By the outbreak of the First World War, Britain had little direct authority in North America. The increasing power of the US economy had resulted in a 'triangular' set of relationships between Britain, Canada and the United States. Robert Borden's Conservative Party, which broadly represented English-Canadians in Canada, was in power. The Conservatives supported Britain's war effort with enthusiasm, whatever their economic links with the United States. Over 600,000 Canadians joined the armed forces in the course of the war, playing a key role on the Western Front. However, Borden's attempt to enforce conscription on French-Canadians in 1917 produced opposition in Quebec.
Given the strength of the Canadian contribution to Britain's First World War effort, Borden was able to play a key role in David Lloyd George's Imperial War Cabinet and the Imperial War Conference of 1917. The Conference resolved that a further conference would be held after the war to consider the constitutional status of the colonies. It recommended that the dominions be recognised as 'autonomous nations' within an imperial commonwealth.
The war had grievously damaged Britain's economy and weakened its financial and economic links with the dominions. During the war the London capital markets had been closed to Canada and they turned to the US. Canada's movement towards national autonomy during the 1920s and 1930s, especially under the leadership of the long-serving Liberal Prime Minister, Mackenzie King, further weakened colonial links.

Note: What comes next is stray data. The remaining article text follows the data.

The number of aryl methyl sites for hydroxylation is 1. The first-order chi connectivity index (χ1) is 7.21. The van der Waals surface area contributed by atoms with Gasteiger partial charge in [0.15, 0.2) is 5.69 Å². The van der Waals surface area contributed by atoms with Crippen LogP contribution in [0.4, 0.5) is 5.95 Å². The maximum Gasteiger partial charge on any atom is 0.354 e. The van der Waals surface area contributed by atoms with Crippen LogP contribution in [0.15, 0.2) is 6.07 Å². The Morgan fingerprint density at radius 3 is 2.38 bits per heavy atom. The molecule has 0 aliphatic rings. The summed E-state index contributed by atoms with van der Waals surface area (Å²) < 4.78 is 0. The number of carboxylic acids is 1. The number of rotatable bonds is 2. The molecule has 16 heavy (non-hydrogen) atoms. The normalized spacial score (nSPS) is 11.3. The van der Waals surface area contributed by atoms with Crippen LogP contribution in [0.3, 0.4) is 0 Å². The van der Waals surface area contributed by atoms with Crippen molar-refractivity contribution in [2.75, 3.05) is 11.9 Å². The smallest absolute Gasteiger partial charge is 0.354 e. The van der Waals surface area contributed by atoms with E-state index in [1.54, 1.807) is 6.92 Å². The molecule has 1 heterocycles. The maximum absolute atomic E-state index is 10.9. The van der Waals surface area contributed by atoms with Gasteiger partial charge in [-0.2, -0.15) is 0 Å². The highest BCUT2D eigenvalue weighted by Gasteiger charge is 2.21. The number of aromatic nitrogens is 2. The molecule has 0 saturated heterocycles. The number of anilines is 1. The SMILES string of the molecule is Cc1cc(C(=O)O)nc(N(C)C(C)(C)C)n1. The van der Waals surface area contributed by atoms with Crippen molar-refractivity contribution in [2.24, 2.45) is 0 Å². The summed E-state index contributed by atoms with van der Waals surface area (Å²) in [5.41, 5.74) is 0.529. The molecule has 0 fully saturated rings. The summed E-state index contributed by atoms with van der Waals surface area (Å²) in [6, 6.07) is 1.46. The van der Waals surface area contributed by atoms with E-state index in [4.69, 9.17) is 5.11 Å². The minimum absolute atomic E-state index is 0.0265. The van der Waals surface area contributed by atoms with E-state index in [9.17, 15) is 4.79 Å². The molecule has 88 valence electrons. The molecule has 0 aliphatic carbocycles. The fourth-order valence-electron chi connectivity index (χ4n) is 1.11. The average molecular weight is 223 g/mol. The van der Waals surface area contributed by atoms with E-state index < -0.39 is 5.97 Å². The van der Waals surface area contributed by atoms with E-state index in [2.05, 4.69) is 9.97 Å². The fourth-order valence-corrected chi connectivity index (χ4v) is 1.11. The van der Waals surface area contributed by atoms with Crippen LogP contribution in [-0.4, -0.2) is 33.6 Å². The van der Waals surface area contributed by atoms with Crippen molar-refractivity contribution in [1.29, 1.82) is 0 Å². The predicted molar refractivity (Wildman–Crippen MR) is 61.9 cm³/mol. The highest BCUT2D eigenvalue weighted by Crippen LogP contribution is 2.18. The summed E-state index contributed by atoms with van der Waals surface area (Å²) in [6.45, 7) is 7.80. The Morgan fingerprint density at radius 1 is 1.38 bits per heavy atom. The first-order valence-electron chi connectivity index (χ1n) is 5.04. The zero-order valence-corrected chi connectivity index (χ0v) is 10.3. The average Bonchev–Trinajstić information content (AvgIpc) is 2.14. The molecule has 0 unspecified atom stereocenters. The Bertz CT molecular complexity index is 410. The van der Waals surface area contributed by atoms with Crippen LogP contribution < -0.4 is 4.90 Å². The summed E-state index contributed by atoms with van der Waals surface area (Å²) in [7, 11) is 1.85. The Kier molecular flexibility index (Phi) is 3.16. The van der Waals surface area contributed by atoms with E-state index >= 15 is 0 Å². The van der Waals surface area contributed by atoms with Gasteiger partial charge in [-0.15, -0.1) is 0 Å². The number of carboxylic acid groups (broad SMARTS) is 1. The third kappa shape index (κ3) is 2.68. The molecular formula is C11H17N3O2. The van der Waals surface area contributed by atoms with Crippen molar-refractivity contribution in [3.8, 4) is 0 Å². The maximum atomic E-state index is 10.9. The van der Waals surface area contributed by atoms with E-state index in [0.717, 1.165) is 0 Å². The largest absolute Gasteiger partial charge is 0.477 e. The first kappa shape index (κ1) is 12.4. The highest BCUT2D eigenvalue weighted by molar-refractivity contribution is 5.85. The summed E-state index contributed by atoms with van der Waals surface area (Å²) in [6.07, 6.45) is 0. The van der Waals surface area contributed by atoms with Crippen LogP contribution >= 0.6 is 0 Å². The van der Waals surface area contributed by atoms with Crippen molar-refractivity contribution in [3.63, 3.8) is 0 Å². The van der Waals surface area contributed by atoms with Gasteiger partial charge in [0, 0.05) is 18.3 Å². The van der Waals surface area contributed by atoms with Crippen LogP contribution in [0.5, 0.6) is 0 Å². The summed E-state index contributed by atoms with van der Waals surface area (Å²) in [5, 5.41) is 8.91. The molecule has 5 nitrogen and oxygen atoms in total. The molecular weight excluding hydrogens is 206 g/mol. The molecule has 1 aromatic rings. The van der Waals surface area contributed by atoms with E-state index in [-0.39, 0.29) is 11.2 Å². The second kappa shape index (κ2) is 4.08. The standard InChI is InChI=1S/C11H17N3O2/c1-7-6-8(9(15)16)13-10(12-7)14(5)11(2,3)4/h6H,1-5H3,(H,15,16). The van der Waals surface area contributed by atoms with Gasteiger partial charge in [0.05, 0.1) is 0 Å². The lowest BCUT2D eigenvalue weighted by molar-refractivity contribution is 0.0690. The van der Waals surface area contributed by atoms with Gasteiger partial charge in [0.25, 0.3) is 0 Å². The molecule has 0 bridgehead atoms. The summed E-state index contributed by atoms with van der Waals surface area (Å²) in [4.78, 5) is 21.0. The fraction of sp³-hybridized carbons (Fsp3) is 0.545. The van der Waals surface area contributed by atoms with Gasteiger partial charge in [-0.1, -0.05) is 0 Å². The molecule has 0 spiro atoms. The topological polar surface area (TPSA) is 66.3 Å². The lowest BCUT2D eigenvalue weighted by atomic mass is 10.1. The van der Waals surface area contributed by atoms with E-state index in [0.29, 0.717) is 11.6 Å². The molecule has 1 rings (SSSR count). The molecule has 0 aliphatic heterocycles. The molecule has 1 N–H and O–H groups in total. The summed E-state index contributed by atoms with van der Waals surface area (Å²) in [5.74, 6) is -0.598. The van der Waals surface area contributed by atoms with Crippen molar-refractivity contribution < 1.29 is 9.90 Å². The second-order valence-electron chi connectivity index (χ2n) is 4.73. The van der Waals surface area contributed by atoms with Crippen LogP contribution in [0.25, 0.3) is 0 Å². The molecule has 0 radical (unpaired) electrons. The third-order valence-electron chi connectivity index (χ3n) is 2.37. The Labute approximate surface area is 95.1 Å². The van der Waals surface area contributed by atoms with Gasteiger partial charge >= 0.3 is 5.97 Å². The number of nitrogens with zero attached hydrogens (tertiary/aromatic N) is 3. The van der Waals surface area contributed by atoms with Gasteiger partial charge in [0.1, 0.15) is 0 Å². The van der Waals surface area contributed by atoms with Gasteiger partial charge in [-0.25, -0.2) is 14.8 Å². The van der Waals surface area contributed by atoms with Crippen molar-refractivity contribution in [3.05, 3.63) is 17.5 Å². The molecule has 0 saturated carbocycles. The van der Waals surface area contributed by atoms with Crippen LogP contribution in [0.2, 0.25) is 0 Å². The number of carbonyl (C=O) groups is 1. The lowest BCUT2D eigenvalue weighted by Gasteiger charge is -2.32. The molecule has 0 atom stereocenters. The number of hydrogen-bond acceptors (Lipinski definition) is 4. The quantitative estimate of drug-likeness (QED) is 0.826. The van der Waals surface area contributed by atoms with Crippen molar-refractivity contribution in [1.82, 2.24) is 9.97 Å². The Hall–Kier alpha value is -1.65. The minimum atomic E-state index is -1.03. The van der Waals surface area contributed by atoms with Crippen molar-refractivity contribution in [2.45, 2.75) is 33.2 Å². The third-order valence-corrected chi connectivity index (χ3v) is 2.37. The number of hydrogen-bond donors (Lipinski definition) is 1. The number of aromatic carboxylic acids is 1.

The Chanak crisis of 1922, in which the Canadian government (and other dominions) refused to assist British forces in Turkey, showed that Canada now controlled its foreign policy independently of Britain. In 1923 the Canadian government demonstrated how far this process had gone when it entered into a bilateral treaty with the United States. The Balfour Report of 1926 described the dominions as autonomous and equal states, which were in no way subordinate in any aspect of domestic or foreign affairs. In 1931 the Statute of Westminster confirmed the legislative independence of Canada from Britain.